State higher-ed board discusses concerns over TikTok

North Dakota leaders concerned about data privacy and security

North Dakota University System

BISMARCK — State Board of Higher Education leaders discussed ramifications of TikTok on the North Dakota University System's network, during its monthly meeting on Thursday.

In his IT update, Darin King, vice chancellor for IT/chief information officer for the university system, discussed data security and user privacy concerns surrounding TikTok, a Chinese-owned social media platform. King said the platform collects extensive data from its 100 million U.S. users, for the purpose of using its algorithm to tailor content for its users’ preferences.

King said if NDUS decides to restrict TikTok use on university networks, it has a range of avenues to pursue to implement such a ban.

“We do have the capability to block TikTok from NDUS owned devices through a number of different technologies,” he said. “Some are system-wide technologies, and others would perhaps have to be done at the campus level.”

The use of TikTok on university networks has been a contentious issue nationwide, with a number of universities and entire state university systems banning the platform's use on university owned devices and networks. Notable universities that have banned TikTok include Auburn University, the University of Texas, and the University System of Georgia.


Board member Kevin Black encouraged further discussion among NDUS leaders on the subject, while also expressing concerns about the potential for nefarious use of user data by the Chinese Communist Party.

“To be very candid, I think it would be a mistake to think that the Chinese Communist Party is not trying to use this app to infiltrate every aspect of our society,” he said.

King said that despite the security concerns surrounding TikTok, it has been used for positive communication purposes across NDUS institutions.

“We would have to think about those situations very precisely,” he said. “How do we mitigate any risks it may pose, while continuing to use it as a means to attract and retain students?”

Chancellor Mark Hagerott and Board Chair Dr. Casey Ryan recommended that the board continue discussions about the ramifications of TikTok, with input from the presidents of NDUS' institutions, at its next meeting in May.

The board also provided an update on the appropriations that would be provided following the passage of House Bill 1003. The bill now awaits action in the Senate.

Among the appropriations that would be destined for NDUS in House Bill 1003, include 4% salary increases for NDUS employees in each year of the biennium. Additionally, $600 million in capital building funds, $42.8 million in student financial aid and $36 million to fund the state’s Challenge Grant, a three-fold increase from the previous biennium.

The board unanimously opposed Senate Bill 2247, which addresses the instruction of “specified topics” at institutions of higher education in North Dakota. The bill has passed by a count of 38-6, and is awaiting action in the House Education Committee.


The board also voted to create a joint study between the State Board of Higher Education, the Legislature and the Council of College Faculties regarding House Bill 1446. The bill, which passed the House by a count of 66-27 and is awaiting action in the Senate, seeks to reform the process for obtaining tenure at North Dakota universities.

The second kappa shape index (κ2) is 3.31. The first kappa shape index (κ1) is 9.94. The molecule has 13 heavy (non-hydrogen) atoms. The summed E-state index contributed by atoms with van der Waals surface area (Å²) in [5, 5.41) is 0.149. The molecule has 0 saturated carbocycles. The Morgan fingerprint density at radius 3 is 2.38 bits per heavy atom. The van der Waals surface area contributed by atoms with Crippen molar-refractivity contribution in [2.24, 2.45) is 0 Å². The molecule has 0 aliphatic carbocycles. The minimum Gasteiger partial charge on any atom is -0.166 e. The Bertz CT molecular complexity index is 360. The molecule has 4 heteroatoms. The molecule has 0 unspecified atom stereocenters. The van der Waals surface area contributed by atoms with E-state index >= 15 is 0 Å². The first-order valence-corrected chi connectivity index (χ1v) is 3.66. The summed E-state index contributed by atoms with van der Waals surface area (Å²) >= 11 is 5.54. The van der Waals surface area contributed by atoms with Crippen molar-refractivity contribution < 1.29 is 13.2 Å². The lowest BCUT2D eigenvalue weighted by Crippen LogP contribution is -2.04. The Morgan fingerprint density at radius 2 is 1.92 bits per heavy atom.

Board Member Nick Hacker said although he believes the tenure process needs reform, he is hesitant to outright oppose House Bill 1446 due to a need for a joint study.

“Although the bill is not in great shape at the moment, and I could support opposing it, I think this is a broader topic than just something the State Board should work through,” said Hacker. “I do think policy makers should be involved in an interim study, to come up with what we’re doing from the standpoint relating to tenure.”

Black concurred with Hacker’s desire for a joint study.

“I think the most appropriate course of action as an indicator to the Legislature, would be to caveat this motion through an amendment saying while we oppose the bill on the face, we as a board would request that perhaps the Senate amends this bill to a joint study with the State Board of Higher Education,” said Black.

Ryan said the board should examine whether standards for obtaining tenure are universal across the NDUS.

“My concern is if the process is being followed uniformly throughout the 11 institutions we’re responsible for,” said Ryan. “I don’t know the answer to that. I would like to know the answer. The problem may lie not with tenure per se, but with how it’s being reviewed.”

In other news from the State Board:


  • The board approved NDSU’s request to proceed with $14.5 million in renovations to Pavek Hall.
  • The board approved a change to SBHE policy 402.1.2, authorizing NDUS institutions to require placement tests for incoming students desiring to place above entry level courses. The policy change was implemented to compensate for the lack of required standardized testing for university entry, according to Vice Chancellor Lisa Johnson.
  • Jennifer Weber, director of institutional research for the NDUS, presented its spring enrollment report. Total NDUS enrollment is up 2% from spring 2022, and full time enrollment credit hours are up 1%. According to Weber, the disparity in enrollment and credit hour increases is due to more part-time enrollment, including high school students who are participating in dual enrollment.
Banish covers news pertaining to K-12 and higher education, as well as county commission coverage.
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